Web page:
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April 23, 2015 Volume 36, No. 28

Social media metrics might help researchers measure scholarly impact

Use of alternative metrics becoming more common in academia


Illustration courtesy of MU Libraries.

YouTube tracks how many views a video receives and offers viewer feedback through comments sections and thumbs-up and thumbs-down prompts.

What if something similar were available to track online readership of scholarly works? A University of Missouri professor would know instantly the level at which his or her research is reaching the general public, and perhaps even some scholars.

Does this sound like a crude method of judging scientific impact? Strong views are held on both sides. Even so, many administrators, scientists and librarians at institutions across the country are curious about its potential.

As online social media explodes, many of its tools are being examined for measuring scholarly impact. In 2010, the term “altmetrics” (a conflation of alternative metrics) came in to use to refer to tallying usage of online social media platforms to measure the impact of professors’ research papers and articles on the general public.

Altmetrics quantify a scholar’s research reach online by tracking news outlets and science blogs mentioning the work, the number of downloads it receives, as well as shares on Twitter, Facebook and other social media platforms.

What it doesn’t do that well is tally scholarly citations, which science organizations are mostly interested in. “It tracks your research outside the scholarly world,” Gwen Gray, an MU Libraries social sciences librarian, said during an April 10 altmetrics workshop at Ellis Library.

MU Libraries devotes an entire web section to altmetrics, including listing providers and digital repositories, such as the University of Missouri’s MOspace, that track usage.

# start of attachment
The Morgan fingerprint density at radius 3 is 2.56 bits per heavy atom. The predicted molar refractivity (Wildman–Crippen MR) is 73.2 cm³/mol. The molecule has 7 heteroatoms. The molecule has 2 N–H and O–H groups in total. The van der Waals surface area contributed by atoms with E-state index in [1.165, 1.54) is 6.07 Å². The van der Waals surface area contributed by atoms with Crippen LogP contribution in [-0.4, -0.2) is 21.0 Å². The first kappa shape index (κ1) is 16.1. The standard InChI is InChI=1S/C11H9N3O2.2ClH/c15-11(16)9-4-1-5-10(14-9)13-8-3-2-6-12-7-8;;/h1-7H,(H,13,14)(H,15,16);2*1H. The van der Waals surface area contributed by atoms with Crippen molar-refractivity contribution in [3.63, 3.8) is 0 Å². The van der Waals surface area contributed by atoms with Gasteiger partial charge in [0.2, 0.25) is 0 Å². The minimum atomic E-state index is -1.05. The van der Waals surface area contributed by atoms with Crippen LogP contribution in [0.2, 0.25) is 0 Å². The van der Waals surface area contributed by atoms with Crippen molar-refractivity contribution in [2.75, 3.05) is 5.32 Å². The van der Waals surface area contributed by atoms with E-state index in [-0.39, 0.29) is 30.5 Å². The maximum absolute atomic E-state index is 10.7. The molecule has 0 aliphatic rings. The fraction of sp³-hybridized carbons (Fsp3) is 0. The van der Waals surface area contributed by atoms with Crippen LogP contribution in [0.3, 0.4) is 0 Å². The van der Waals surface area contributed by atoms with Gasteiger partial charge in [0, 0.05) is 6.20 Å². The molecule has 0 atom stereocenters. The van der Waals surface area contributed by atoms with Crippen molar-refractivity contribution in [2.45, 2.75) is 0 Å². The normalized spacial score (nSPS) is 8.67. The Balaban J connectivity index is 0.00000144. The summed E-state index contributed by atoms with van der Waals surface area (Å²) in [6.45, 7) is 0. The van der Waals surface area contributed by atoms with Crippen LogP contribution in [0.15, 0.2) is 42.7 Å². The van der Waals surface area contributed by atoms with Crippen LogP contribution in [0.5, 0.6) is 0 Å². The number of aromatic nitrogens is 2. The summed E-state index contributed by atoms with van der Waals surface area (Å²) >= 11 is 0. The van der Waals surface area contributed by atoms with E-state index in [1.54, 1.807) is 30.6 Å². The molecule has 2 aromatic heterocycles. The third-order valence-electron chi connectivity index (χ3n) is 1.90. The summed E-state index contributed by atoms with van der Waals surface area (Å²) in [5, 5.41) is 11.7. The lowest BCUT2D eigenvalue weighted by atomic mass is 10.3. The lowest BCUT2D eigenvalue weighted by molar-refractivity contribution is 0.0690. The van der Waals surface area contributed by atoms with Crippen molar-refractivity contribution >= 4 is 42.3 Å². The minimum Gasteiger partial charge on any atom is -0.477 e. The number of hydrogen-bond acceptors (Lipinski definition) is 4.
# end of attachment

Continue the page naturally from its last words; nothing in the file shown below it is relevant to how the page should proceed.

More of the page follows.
During the workshop, librarians showed a social media score from an alternative metrics provider on a research paper written by a University of Missouri professor. The service was the aptly named Altmetric. After feeding in the professor’s name and subject matter, Altmetric showed that the work had been picked up by 36 news outlets, had 44 Facebook posts, was linked to six science blogs and was Tweeted 125 times.

Tracking social media hits has its advantages for researchers, the librarians said. But the results can be ambiguous. Demographics are not available on the people using the social media and downloading papers. “It may not measure scholarly impact — what scholars are saying about your work,” said Janice Dysart, an MU Libraries science librarian.

Also, altmetrics don’t dig past quantification. Tweets of a work might be disparaging or positive. Downloads of a work can be tracked, but the providers are silent on how the downloads are used. Manipulation of the media score is also possible (such as by having friends and colleagues share a Tweet over and over).

Even so, it is likely that the services in this nascent field are going to get better at measuring impact. Clear utility for university administrators, researchers and librarians may soon be at hand. 

“I don’t see how it could hurt to flesh out this area,” said Anne Barker, MU Libraries head of research services. 

Learn more about altmetrics from MU Libraries. Or email MU librarians:

Anne Barker,

Janice Dysart,

Gwen Gray,